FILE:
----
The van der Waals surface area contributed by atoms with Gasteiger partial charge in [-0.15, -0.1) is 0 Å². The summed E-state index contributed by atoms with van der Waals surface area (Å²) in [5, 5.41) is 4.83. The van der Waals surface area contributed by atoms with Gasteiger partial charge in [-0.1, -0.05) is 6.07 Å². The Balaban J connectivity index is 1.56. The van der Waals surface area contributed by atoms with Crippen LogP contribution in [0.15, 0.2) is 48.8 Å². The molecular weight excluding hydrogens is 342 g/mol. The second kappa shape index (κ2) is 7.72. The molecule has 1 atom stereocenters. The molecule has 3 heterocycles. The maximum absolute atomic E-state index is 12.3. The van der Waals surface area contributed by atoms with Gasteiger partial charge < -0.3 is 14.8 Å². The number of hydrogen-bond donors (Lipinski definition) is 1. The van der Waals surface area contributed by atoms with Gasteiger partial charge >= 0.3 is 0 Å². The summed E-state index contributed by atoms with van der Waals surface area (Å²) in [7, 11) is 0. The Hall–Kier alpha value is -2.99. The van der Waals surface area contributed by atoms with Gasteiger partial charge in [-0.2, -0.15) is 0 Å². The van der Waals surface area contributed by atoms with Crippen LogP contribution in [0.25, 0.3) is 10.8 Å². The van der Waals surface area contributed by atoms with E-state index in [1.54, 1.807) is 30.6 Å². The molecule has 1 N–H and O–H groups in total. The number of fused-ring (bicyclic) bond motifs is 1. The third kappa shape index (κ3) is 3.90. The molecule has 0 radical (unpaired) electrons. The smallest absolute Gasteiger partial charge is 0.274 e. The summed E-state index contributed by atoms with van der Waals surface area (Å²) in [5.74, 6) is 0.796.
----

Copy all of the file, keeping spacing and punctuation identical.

The van der Waals surface area contributed by atoms with Gasteiger partial charge in [-0.15, -0.1) is 0 Å². The summed E-state index contributed by atoms with van der Waals surface area (Å²) in [5, 5.41) is 4.83. The van der Waals surface area contributed by atoms with Gasteiger partial charge in [-0.1, -0.05) is 6.07 Å². The Balaban J connectivity index is 1.56. The van der Waals surface area contributed by atoms with Crippen LogP contribution in [0.15, 0.2) is 48.8 Å². The molecular weight excluding hydrogens is 342 g/mol. The second kappa shape index (κ2) is 7.72. The molecule has 1 atom stereocenters. The molecule has 3 heterocycles. The maximum absolute atomic E-state index is 12.3. The van der Waals surface area contributed by atoms with Gasteiger partial charge < -0.3 is 14.8 Å². The number of hydrogen-bond donors (Lipinski definition) is 1. The van der Waals surface area contributed by atoms with Gasteiger partial charge >= 0.3 is 0 Å². The summed E-state index contributed by atoms with van der Waals surface area (Å²) in [7, 11) is 0. The Hall–Kier alpha value is -2.99. The van der Waals surface area contributed by atoms with Gasteiger partial charge in [-0.2, -0.15) is 0 Å². The van der Waals surface area contributed by atoms with Crippen LogP contribution in [0.25, 0.3) is 10.8 Å². The van der Waals surface area contributed by atoms with E-state index in [1.54, 1.807) is 30.6 Å². The molecule has 1 N–H and O–H groups in total. The number of fused-ring (bicyclic) bond motifs is 1. The third kappa shape index (κ3) is 3.90. The molecule has 0 radical (unpaired) electrons. The smallest absolute Gasteiger partial charge is 0.274 e. The summed E-state index contributed by atoms with van der Waals surface area (Å²) in [5.74, 6) is 0.796.